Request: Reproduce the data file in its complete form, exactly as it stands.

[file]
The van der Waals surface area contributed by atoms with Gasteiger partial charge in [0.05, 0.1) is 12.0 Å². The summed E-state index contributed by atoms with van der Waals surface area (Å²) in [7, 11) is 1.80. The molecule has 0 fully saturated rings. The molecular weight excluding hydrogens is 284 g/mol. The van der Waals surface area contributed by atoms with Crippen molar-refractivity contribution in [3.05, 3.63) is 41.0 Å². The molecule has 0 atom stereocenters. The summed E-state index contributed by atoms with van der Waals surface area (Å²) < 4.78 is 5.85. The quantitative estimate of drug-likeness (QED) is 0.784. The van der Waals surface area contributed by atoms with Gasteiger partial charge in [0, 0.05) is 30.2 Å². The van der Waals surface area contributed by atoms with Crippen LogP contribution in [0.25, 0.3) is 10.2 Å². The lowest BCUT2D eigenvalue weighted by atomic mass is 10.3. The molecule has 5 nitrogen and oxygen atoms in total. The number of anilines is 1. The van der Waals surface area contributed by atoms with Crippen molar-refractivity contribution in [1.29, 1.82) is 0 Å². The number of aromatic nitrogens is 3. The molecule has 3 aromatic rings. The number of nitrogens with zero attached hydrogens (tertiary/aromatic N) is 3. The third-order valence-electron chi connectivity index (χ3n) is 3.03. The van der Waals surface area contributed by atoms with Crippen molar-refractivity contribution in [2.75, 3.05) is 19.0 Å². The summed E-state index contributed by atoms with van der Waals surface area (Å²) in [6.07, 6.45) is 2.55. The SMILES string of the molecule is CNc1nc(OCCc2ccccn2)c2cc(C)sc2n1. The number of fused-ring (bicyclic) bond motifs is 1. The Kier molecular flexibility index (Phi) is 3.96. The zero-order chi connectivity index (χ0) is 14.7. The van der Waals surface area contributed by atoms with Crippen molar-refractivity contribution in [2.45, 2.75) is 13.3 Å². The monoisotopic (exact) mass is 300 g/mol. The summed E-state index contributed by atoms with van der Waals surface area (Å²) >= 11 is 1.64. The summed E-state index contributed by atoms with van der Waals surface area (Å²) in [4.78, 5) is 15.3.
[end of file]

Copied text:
The van der Waals surface area contributed by atoms with Gasteiger partial charge in [0.05, 0.1) is 12.0 Å². The summed E-state index contributed by atoms with van der Waals surface area (Å²) in [7, 11) is 1.80. The molecule has 0 fully saturated rings. The molecular weight excluding hydrogens is 284 g/mol. The van der Waals surface area contributed by atoms with Crippen molar-refractivity contribution in [3.05, 3.63) is 41.0 Å². The molecule has 0 atom stereocenters. The summed E-state index contributed by atoms with van der Waals surface area (Å²) < 4.78 is 5.85. The quantitative estimate of drug-likeness (QED) is 0.784. The van der Waals surface area contributed by atoms with Gasteiger partial charge in [0, 0.05) is 30.2 Å². The van der Waals surface area contributed by atoms with Crippen LogP contribution in [0.25, 0.3) is 10.2 Å². The lowest BCUT2D eigenvalue weighted by atomic mass is 10.3. The molecule has 5 nitrogen and oxygen atoms in total. The number of anilines is 1. The van der Waals surface area contributed by atoms with Crippen molar-refractivity contribution in [1.29, 1.82) is 0 Å². The number of aromatic nitrogens is 3. The molecule has 3 aromatic rings. The number of nitrogens with zero attached hydrogens (tertiary/aromatic N) is 3. The third-order valence-electron chi connectivity index (χ3n) is 3.03. The van der Waals surface area contributed by atoms with Crippen molar-refractivity contribution in [2.75, 3.05) is 19.0 Å². The summed E-state index contributed by atoms with van der Waals surface area (Å²) in [6.07, 6.45) is 2.55. The SMILES string of the molecule is CNc1nc(OCCc2ccccn2)c2cc(C)sc2n1. The number of fused-ring (bicyclic) bond motifs is 1. The Kier molecular flexibility index (Phi) is 3.96. The zero-order chi connectivity index (χ0) is 14.7. The van der Waals surface area contributed by atoms with Crippen molar-refractivity contribution in [2.45, 2.75) is 13.3 Å². The monoisotopic (exact) mass is 300 g/mol. The summed E-state index contributed by atoms with van der Waals surface area (Å²) >= 11 is 1.64. The summed E-state index contributed by atoms with van der Waals surface area (Å²) in [4.78, 5) is 15.3.